Have you noticed how many siren voices are suggesting that Britain rescinds Article 50 to buy time? The Irish Taoiseach, Leo Varadkar, tells us that it is in the UK’s gift to avoid a no deal Brexit and buy “more time to decide what it wants” We have Sir John Major saying “We need to revoke Article 50 with immediate effect. The clock must be stopped. It is clear we need the most precious commodity of all: time.” Versions of this can be heard elsewhere. But it’s legal nonsense, for reasons that are not properly understood.
The ECJ did not give us carte blanche to revoke the notice and then re-issue notice as we see fit. Words matter, and each of its words has a legal definition.
The recent ECJ ruling which said that we could unilaterally revoke Article 50 placed some fairly severe restrictions on the UK. For starters, for a revocation to be valid it has to be both ‘unequivocal and unconditional’. If the UK did as Varadkar and Sir John suggest and revoked Brexit for tactical gain, the decision would be wide open to legal challenge.
This would theoretically give the ECJ, as a political court, enormous power in any negotiations. At any point they could declare that the revocation was invalid and kick the UK out of the EU, without giving us any time to prepare for no deal. It would leave the country over a barrel. If the UK were to revoke just to buy more time, then that will be seen as “equivocal” or probably “conditional”.
If the ECJ rules a revocation is either, then it is invalid. So we’d be booted out. And if the ECJ rules a revocation invalid after 1st April 2019, then the UK has left without a deal from the day the ECJ decides to give that judgment. In theory, that means the ECJ could threaten our economy when it felt like it. In practice that means the EU can force the UK to agree anything at all (to prevent that happening).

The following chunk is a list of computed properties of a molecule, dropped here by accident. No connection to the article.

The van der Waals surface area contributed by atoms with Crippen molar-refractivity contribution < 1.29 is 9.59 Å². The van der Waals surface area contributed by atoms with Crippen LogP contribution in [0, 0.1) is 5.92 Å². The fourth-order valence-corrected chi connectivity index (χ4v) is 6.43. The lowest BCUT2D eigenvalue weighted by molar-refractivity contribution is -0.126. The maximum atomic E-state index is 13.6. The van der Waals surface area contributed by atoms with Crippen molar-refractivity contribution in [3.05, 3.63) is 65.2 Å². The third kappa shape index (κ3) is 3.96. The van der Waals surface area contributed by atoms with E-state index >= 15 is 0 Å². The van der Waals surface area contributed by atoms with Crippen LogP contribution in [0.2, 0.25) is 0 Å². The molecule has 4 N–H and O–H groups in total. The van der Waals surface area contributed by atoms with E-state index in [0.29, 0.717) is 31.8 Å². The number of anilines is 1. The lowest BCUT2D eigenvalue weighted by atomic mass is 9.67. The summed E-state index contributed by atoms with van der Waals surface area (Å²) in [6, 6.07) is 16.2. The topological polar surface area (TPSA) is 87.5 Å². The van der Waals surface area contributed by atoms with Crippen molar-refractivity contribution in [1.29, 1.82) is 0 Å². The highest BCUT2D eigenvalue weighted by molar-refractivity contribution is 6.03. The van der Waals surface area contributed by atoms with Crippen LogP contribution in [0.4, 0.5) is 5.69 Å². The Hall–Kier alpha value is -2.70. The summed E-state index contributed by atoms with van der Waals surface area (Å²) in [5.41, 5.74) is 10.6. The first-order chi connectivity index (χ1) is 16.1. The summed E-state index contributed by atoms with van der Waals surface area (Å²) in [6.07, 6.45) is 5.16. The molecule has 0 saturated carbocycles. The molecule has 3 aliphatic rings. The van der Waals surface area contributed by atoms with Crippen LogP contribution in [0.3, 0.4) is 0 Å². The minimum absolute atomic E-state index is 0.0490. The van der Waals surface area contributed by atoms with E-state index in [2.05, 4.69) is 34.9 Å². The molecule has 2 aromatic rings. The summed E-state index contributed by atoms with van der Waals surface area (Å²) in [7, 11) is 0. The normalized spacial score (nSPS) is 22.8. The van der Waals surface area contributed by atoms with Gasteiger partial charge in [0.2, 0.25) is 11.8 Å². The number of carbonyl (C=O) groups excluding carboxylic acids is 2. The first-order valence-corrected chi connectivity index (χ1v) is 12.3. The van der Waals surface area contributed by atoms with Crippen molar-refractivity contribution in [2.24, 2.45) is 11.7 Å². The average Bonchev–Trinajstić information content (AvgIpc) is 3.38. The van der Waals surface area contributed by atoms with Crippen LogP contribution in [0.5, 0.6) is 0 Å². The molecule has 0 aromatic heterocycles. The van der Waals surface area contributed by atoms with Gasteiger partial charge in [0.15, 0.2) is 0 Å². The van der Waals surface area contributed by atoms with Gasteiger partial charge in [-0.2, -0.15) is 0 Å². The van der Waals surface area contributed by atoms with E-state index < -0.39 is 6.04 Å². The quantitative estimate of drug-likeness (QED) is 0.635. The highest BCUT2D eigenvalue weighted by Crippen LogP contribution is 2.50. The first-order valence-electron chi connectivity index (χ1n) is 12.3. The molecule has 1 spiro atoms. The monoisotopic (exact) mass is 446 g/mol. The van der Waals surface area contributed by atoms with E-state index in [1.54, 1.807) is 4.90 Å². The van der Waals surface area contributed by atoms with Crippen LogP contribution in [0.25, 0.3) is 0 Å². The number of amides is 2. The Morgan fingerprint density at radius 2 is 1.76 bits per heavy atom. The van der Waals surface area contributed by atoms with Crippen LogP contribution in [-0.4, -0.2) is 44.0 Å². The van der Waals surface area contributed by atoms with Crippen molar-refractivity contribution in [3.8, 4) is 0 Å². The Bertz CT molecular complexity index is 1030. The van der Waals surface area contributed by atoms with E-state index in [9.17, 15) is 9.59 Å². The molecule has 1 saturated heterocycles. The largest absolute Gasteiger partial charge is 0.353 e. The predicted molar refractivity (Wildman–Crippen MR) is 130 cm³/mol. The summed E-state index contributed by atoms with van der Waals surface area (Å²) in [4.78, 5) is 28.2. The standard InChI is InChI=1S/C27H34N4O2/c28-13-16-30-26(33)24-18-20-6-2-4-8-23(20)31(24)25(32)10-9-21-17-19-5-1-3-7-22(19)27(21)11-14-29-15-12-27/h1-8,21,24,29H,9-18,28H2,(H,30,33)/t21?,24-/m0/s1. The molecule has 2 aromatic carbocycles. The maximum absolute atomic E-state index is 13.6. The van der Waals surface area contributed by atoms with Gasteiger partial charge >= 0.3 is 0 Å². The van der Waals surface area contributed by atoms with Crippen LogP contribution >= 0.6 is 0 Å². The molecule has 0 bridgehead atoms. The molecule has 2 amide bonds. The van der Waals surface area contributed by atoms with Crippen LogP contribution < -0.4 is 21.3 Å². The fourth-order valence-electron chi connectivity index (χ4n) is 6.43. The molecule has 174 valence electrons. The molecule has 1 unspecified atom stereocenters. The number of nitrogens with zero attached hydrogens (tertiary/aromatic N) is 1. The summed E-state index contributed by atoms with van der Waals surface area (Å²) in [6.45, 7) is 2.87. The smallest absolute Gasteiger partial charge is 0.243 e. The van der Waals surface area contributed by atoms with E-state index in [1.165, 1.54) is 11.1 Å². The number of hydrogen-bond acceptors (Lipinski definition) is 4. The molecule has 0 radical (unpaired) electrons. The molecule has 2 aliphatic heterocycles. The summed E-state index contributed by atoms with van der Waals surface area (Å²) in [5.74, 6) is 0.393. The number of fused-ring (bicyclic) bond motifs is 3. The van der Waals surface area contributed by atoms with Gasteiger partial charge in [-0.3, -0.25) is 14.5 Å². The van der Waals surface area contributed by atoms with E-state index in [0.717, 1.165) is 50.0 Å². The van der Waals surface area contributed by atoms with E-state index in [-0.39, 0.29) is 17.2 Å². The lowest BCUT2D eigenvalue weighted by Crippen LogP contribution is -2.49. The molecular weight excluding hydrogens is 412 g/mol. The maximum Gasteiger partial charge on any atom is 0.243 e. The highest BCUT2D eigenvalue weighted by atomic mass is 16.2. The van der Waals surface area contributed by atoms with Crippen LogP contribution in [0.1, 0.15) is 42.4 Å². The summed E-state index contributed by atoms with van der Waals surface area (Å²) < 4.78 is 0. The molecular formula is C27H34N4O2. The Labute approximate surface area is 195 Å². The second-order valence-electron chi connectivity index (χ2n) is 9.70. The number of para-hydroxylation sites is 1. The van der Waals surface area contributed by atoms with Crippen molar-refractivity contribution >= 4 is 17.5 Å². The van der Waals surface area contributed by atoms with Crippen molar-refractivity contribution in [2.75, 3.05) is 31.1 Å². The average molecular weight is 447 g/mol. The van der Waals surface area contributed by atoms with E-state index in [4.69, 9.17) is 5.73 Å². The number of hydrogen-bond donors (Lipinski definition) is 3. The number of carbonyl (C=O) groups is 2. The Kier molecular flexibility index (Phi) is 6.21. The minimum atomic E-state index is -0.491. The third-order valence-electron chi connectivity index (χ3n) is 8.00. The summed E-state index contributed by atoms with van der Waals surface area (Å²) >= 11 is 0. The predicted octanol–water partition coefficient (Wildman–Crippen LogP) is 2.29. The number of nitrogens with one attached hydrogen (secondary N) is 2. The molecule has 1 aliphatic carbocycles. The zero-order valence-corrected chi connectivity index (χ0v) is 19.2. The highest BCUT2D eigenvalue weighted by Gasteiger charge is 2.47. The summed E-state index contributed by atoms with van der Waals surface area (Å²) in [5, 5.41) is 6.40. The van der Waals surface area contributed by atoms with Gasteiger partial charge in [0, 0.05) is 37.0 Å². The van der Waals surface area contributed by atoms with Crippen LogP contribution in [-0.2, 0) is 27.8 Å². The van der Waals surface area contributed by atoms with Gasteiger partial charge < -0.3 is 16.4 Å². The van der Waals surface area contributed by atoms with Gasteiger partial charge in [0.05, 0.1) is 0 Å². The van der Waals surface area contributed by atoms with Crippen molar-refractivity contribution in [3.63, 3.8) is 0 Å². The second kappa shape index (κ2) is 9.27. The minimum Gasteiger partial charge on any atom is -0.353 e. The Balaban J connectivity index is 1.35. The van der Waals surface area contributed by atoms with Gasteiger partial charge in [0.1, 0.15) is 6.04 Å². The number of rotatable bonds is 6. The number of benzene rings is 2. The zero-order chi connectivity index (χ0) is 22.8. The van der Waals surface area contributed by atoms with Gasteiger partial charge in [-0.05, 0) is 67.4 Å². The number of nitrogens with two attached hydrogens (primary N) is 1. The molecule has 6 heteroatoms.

The only way the UK can confidently revoke notice is in the full knowledge that notice could only ever be given again IF there is another referendum, another vote to give notice and another notice.
If we give notice to revoke then, purely to protect ourselves, we must say that the referendum in 2016 was invalid – and wipe out the wishes of 17.4 million people with one stroke of the pen.
But doing so also has to satisfy our “constitutional requirements”. The Gina Miller case last year established that revoking the notice at least requires a vote in Parliament and primary legislation. But it could also mean, because a referendum was required to submit the notice you are trying to cancel, that another referendum would be needed to revoke it. The dangers of giving a revocation that is vulnerable to any challenge are worse than an anticipated no deal. It’s difficult to underestimate the tension as we all sat around waiting for the ECJ to tell us if we had accidentally left with no deal months earlier, because our revocation was invalid in their eyes.
It’s unlikely that either Varadkar or Sir John properly understand this, which is understandable. Rulings of the EU’s court are not intended to be understood; the ECJ exercises power through deliberate ambiguity.
But it boils down to a simple point. Revocation of Article 50 is for life, not just Christmas